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Soak Up Some D3


Get some sun! No, I don’t mean go get a tan. I mean go outside and soak up some Vitamin D3 (cholecalciferol). The sun provides us with this vitamin that is not only beneficial, but necessary to cell, bone, and muscle health (and it’s also beneficial to our immune system). We all need Vitamin D3, but if you have a thyroid condition, it is crucial that you are getting enough.

You’re probably heading out the door right now to soak up that sun (or what’s left of it seeing as we’re in winter), but before you leave you should know that it may take more than just a few minutes in the sun, especially if you have an autoimmune disease (such as Hashimotos). As many of you may or may not know, when you have Hashimotos you can have other conditions that include GI disorders, VDR (vitamin D receptors) polymorphisms (this affects the activation of the VDR and lowers the activity of vitamin D), inflammation, and other conditions that can affect the absorption of Vitamin D. I’m sure your thinking, “Well, what does that mean for me and how can I get more Vitamin D3?” Simply put, if you have Hashimotos or a thyroid condition, you’ll probably need more Vitamin D than the average person and there are various ways to increase your intake.

Before you explore your options to increase your Vitamin D3 levels, you’ll probably want to know exactly where your levels are right now and what they should be. One of the best ways to determine your levels is by doing a 25-hydroxy vitamin D blood test. According to most labs the reference range will be between 20ng/mL to 50ng/mL (nanograms per milliliter). Depending on your doctor and condition, they may want to see it a little higher.

Now that you know why you should have Vitamin D and how much, you need to know how to get it, right? One way to absorb Vitamin D3 is through exposing the skin to sunlight (preferably at midday when the sun is most intense). The more skin showing, the better. It can take as little as 15 minutes or as long as 2 hours (depending on skin-tone) for the body to produce about 10,000-25,000 IU of Vitamin D3.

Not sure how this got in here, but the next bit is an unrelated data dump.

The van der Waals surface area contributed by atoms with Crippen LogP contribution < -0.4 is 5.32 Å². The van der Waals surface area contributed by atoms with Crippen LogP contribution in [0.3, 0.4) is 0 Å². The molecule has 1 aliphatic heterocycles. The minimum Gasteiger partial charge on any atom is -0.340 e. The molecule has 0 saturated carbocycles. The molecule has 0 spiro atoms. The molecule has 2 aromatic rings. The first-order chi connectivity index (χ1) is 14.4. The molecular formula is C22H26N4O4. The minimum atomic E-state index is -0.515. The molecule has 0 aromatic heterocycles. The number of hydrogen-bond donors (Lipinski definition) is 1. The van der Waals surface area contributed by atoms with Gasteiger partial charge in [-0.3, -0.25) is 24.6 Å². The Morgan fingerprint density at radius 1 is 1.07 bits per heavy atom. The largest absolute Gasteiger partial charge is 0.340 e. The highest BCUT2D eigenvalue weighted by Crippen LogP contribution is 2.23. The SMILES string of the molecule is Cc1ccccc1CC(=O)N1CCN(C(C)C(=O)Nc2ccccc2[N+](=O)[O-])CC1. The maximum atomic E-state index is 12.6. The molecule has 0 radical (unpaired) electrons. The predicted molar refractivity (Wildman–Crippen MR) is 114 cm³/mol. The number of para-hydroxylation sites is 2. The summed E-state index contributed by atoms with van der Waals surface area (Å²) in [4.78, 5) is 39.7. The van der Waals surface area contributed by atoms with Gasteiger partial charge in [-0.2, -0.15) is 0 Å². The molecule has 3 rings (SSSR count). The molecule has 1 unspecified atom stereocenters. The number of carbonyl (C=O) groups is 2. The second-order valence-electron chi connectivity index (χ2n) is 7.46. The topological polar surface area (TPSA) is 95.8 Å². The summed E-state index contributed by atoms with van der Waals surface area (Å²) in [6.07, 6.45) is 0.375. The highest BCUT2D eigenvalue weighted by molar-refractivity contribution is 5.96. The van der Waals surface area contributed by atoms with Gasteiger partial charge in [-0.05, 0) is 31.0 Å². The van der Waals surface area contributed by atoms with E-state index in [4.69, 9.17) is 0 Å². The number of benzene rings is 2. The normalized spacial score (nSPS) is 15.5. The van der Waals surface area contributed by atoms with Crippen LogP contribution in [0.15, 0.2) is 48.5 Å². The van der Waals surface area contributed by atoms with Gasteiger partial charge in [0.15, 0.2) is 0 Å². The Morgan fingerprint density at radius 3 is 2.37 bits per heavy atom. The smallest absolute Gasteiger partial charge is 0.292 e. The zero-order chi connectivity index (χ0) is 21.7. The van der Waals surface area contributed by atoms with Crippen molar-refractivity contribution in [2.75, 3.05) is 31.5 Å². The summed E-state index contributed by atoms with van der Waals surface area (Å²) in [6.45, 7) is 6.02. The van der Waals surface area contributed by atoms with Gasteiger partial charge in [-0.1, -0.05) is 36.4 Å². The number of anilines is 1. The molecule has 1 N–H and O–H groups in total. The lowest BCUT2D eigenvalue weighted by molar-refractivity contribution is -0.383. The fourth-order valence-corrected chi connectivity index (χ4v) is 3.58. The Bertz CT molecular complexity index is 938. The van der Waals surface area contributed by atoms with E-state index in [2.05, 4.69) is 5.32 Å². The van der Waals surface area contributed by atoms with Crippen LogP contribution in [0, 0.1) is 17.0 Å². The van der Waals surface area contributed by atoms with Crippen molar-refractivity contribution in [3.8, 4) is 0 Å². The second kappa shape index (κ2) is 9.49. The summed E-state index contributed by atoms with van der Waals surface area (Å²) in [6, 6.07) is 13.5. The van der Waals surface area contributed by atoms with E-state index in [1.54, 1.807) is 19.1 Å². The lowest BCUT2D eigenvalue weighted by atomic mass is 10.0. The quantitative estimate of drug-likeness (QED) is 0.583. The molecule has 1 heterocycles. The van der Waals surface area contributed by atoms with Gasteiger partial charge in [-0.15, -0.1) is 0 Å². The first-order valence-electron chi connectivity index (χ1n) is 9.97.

We know that not everyone can take advantage of the sunshine so you can always increase your intake of foods that are high in Vitamin D. The most common foods that contain Vitamin D3 are beef, sardines, butter, sour cream, fortified milk, and mushrooms. And if you don’t seem to be eating very many of these foods or just aren’t getting enough of the vitamin, there are also Vitamin D supplements available in many forms such as drops, chewables, and capsules that can be found at your local drug store.

While you’re out looking for that Vitamin D you may want to consider buying Vitamin K, as well. Vitamin K is necessary for normal blood clotting, as well as healthy bones and brain function. Although Vitamin K is good on its own, it also helps the absorption of Vitamin D. You can get Vitamin K in various foods including watercress, thyme, asparagus, kale, and collard greens. Again, if you don’t eat enough of these foods to get the recommended amount of Vitamin K (at least 90mcg), you can always get a supplement (preferably one that has both Vitamin D and K).

About the Author

Naomi Parker

Patient Advocate

Naomi Parker is a patient advocate that is enthralled by the medical field. Hypothyroidism became a topic of interest over the last few years while she worked amongst alternative medicine doctors as a front office assistant. She believes that information is key and strives to become better informed so as to help others achieve success and wellness.

Naomi has written various articles concerning hypothyroidism including information on diagnostics and treatment. She enjoys learning alongside others and passing on vital information regarding this condition. Naomi is actively monitoring and writing for the National Academy of Hypothyroidism both on the site and social media.

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